HAI: In some ways, it seems there has been a snowball effect. As things like the Common Application and the Coalition Application created a lot of opportunities by making it easier for students to apply to more schools, institutions have had more and more applications to sift through. This has led them to add things like supplemental essays to better gauge the interest of their applicants, which also creates more work for them. It creates a situation where schools can’t read through every application, so they rely more on things like GPA and test score minimums to sort their pool. I can see how this is a difficult problem to solve.
Krista S: Yes, it’s a complicated situation. I understand completely where the colleges are coming from. They don’t have the person power to give everyone a holistic review and high schools don’t have the person power to make sure that students are effectively demonstrating who they are to the colleges.
HAI: We work directly with higher ed institutions and saw a lot of our schools extending their deadlines this year. Did you see that as well?
Krista S: It is difficult when some schools extend, and others do not. Last year (2020) was the worst. There were some schools with May 1 deposit deadlines and others with May 10 deadlines. This year it seemed better, but it might have been artificially better because kids were just double-depositing.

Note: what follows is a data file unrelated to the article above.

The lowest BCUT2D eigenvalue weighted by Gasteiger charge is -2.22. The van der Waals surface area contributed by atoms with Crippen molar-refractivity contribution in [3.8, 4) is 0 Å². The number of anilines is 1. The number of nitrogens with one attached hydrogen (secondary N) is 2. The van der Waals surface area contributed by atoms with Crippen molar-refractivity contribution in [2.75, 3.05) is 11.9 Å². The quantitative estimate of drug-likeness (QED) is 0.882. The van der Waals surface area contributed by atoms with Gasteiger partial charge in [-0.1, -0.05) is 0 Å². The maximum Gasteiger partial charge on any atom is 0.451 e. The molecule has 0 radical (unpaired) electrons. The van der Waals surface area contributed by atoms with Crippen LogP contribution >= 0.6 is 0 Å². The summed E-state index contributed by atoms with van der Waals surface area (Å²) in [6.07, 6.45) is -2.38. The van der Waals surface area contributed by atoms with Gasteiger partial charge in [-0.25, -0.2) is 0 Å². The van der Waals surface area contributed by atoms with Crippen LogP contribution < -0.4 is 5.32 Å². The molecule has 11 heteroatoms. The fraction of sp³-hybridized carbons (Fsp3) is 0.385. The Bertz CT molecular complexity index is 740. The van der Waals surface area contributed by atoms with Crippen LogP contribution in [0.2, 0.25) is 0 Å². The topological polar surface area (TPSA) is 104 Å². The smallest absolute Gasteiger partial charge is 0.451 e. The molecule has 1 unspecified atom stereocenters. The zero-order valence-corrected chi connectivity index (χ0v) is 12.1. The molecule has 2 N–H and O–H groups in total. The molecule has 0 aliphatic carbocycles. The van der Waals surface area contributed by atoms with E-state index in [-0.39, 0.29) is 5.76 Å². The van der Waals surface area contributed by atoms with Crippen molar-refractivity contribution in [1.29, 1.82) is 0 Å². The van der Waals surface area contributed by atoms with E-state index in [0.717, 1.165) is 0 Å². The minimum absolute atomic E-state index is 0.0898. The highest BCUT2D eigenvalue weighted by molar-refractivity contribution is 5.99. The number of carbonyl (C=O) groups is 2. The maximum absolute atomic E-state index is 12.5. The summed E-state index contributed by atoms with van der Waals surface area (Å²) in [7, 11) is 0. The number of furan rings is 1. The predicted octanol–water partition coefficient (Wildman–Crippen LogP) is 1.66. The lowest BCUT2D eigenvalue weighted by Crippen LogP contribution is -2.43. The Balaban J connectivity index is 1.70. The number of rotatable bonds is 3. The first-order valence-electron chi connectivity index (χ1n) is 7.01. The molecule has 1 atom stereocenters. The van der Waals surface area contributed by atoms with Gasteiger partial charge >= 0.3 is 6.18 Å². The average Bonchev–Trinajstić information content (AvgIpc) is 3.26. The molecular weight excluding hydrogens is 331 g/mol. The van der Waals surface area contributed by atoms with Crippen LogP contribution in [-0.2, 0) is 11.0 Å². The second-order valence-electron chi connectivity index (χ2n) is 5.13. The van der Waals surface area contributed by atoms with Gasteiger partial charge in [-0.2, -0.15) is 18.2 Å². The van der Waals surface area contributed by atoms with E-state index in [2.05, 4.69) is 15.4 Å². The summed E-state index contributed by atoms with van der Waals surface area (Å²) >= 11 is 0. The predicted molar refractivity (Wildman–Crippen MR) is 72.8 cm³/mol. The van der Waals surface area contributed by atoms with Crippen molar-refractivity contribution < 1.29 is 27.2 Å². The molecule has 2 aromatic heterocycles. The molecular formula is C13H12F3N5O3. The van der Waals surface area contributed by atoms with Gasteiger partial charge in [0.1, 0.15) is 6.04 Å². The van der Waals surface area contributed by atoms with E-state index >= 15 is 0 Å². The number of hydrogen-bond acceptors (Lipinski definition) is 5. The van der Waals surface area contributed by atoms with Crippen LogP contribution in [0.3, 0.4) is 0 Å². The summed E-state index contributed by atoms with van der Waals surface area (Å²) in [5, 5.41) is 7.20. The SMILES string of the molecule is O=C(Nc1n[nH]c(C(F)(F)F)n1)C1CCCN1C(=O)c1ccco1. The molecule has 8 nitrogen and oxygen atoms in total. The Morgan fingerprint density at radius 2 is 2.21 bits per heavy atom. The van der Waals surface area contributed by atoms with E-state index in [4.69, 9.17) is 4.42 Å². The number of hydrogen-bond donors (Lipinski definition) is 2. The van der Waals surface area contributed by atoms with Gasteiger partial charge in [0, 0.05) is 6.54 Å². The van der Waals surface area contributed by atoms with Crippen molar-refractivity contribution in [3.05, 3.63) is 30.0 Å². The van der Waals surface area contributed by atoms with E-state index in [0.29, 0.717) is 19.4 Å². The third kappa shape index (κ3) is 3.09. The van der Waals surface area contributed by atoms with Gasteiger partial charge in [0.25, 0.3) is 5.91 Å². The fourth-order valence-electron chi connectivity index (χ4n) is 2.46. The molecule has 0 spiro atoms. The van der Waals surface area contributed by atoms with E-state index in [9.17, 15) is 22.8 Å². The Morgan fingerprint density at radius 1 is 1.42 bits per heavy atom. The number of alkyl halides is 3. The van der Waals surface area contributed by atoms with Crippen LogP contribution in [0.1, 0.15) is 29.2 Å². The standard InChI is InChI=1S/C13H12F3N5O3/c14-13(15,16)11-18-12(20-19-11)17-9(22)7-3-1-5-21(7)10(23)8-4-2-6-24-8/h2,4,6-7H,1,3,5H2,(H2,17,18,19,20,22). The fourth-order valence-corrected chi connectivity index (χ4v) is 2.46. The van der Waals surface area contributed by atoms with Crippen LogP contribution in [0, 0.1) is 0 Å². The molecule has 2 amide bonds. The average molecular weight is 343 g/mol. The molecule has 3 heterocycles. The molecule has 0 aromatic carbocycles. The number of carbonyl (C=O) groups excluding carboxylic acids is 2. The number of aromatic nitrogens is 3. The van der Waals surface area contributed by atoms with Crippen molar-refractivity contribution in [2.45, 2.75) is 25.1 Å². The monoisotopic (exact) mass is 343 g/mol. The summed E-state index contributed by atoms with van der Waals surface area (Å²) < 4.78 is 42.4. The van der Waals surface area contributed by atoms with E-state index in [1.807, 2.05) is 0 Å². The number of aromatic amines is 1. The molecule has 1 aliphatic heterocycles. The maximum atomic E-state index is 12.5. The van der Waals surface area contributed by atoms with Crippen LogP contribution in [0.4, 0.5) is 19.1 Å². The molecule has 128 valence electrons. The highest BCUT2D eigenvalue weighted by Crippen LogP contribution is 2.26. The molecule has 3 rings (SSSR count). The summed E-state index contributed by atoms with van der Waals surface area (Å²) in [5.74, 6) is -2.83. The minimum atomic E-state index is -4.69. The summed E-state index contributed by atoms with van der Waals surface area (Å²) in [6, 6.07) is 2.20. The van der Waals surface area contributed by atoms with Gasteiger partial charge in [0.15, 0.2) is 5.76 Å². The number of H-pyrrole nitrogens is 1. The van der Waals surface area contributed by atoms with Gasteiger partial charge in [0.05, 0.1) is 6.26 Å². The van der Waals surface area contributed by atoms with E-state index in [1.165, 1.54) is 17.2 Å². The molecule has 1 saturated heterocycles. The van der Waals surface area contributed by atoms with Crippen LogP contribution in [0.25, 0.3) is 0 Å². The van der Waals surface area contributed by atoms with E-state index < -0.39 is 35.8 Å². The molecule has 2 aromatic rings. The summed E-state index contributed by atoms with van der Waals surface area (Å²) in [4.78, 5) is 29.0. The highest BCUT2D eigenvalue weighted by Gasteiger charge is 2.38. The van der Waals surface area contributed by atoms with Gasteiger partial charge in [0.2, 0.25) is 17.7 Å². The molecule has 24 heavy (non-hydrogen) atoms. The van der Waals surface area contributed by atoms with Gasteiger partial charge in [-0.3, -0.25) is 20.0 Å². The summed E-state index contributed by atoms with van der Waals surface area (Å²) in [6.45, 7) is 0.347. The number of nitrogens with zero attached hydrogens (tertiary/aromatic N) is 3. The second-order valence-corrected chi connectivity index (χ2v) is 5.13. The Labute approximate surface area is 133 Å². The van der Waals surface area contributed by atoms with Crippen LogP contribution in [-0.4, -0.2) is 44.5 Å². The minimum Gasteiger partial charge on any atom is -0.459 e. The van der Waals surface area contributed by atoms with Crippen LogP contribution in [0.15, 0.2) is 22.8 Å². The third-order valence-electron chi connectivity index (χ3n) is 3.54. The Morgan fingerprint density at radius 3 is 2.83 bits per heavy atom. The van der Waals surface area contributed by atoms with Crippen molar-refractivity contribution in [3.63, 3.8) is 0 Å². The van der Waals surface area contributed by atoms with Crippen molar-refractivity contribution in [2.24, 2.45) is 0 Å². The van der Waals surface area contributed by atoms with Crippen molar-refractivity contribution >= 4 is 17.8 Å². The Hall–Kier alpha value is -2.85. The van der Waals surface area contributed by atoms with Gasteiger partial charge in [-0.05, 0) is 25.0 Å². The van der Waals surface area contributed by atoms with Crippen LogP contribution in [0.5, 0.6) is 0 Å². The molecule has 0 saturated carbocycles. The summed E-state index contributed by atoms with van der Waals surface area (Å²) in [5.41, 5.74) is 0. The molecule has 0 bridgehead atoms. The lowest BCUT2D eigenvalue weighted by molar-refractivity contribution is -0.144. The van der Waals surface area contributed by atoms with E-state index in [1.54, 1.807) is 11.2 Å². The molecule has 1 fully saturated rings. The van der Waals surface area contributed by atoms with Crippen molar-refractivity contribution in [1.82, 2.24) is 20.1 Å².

HAI: Right. On a related note, do you see, in certain cycles, that your students are slow to deposit, and in other cycles they are quick to deposit? What we’ve seen with the schools we’ve worked with is that the timeline can really vary from one year to the next. In one cycle, they may have 90% of their deposits by April 15th, and in another the deposits really come in right at the deadline. Is that something that you’ve seen from where you sit on the high school side?
Krista S: This year was interesting because we had a lot of “panic depositing” because there wasn’t a unilateral extension. The schools that did not extend their deadlines probably got the most panic depositing, but then lost a lot of those students. Schools that extended their deadline saw their deposits come in later but had less melt. When a school on a student’s list changes how or when they do things, it can change the behavior of students and when they make decisions. We certainly have seen that in the last couple of cycles.